This is for Frank’s haikai challenge about the Flower Moon, which happens to be tonight. Also, May is the month when Catholics honor Mary in a special way, and one of the traditional activities is called a May Crowning. Here is a picture from one that I participated in last year.
Soon a May crowning:
In many-starred night-sky cloak
Today at DVerse Poetics, Bjorn asks us to write about solitude. He adds, “Solitude to me is a tool to handle loneliness,” an insight that I really liked. This poem was inspired by the fact that I tend to do most of my writing in the morning, yet I also wrote this poem just now.
It is early in the morning,
No one to greet except Jesus
And the sun, prayers rising,
And pen bringing more words,
Companions into my world.
It is getting late at night,
With the moon out to play
And many people sleeping, less light,
With pen vivifying more verses
To get through this darker time.
This haibun-ish poem is written in response to DVerse Poetics “now I can see” prompt. Follow the link for more information and many responses.Note: I wasn’t sure what to write for this prompt, but then my friend bought me coffee beans and left them on the porch with a nice little note.
When the barn has burned down,
oh, you can see the moon!
When the structure has crumbled,
soon, naturally, you can see peace.
When the churches are closed,
you realize more deeply, what
Jesus means by, “I am with you always.”
When we must stay far apart,
we find new ways to share our heart.
morning, a surprise:
friendship grows through coffee gift
outside on the porch
The world needs an arboretum
Full of imperfect beauty:
Where the wisteria will know it’s wonderful,
Even without the dandelion’s innocence,
Even without the roses’ alluring
Cotton-candy pink petals —
Where the sun and the full moon
Shine upon multicolored flowering.
I’m a little behind on prompts, so this poem is for Frank’s haikai challenge about the Wolf Moon, DVerse’s haibun Monday about beginnings, and JusJoJan day 7, “mix.”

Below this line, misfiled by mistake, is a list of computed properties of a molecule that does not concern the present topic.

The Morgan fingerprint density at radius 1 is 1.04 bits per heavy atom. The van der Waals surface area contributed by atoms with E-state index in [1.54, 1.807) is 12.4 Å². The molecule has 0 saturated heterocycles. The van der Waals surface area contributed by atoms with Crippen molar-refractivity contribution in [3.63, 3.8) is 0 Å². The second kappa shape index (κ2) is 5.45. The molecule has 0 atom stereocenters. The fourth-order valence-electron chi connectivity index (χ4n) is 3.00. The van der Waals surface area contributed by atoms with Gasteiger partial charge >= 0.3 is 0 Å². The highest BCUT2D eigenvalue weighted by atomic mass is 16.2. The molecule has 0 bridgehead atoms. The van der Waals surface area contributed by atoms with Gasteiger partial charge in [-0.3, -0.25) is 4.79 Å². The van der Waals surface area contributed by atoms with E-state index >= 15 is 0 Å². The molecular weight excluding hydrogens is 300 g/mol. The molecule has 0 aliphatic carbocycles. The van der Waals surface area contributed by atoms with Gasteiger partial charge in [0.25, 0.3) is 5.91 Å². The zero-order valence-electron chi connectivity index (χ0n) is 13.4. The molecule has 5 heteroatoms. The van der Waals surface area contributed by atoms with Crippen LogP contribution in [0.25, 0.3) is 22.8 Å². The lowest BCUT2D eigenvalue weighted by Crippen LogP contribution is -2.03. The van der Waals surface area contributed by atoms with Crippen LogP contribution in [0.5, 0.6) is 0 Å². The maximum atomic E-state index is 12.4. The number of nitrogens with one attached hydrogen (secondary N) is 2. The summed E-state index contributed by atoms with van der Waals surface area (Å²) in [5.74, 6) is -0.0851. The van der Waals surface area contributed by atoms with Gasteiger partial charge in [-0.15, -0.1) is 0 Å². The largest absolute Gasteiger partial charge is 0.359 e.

At the beginning of this year, I think of the last — a mixture of joyous and difficult, heavy on the bitterness — and I get nervous. Emotions cannot void the truth: that I got through 2019 (someone even told me I was thriving), and the same can be for 2020. Memories of sadness stick a little better, but count the stars of happy moments — if you are able to number them.
After fullness starts anew —
This is the first time I am posting for DVerse Prosery. We are to write a piece of flash-fiction that includes a line from a poem. This week’s poem is “Cow” by Jim Harrison, and the line is “A cow is screaming across the arroyo.” Please tell me what you think, since this might get very strange. Have fun!
“the centre cannot hold;…
And what rough beast, its hour come round at last,
Slouches toward Bethlehem to be born?”
— W.B. Yeats, “The Second Coming”
The earth and heavens have flipped: A fish is floating in the sky. A deluge drives down from the dark clouds, evaporating before it hits the cracked aridity of desert ground. A dehydrated cow fears being dried into jerky, and searching fearfully and futilely, is screaming across the arroyo, while it jumps over the crater-covered moon.
The sun and moon are in a desert dance, as earth and sky are battling. They must find a way to meet in the middle, yet it is impossible. Soon all fish will be floating, clouds will vanish, and all arroyos will be silent and dry.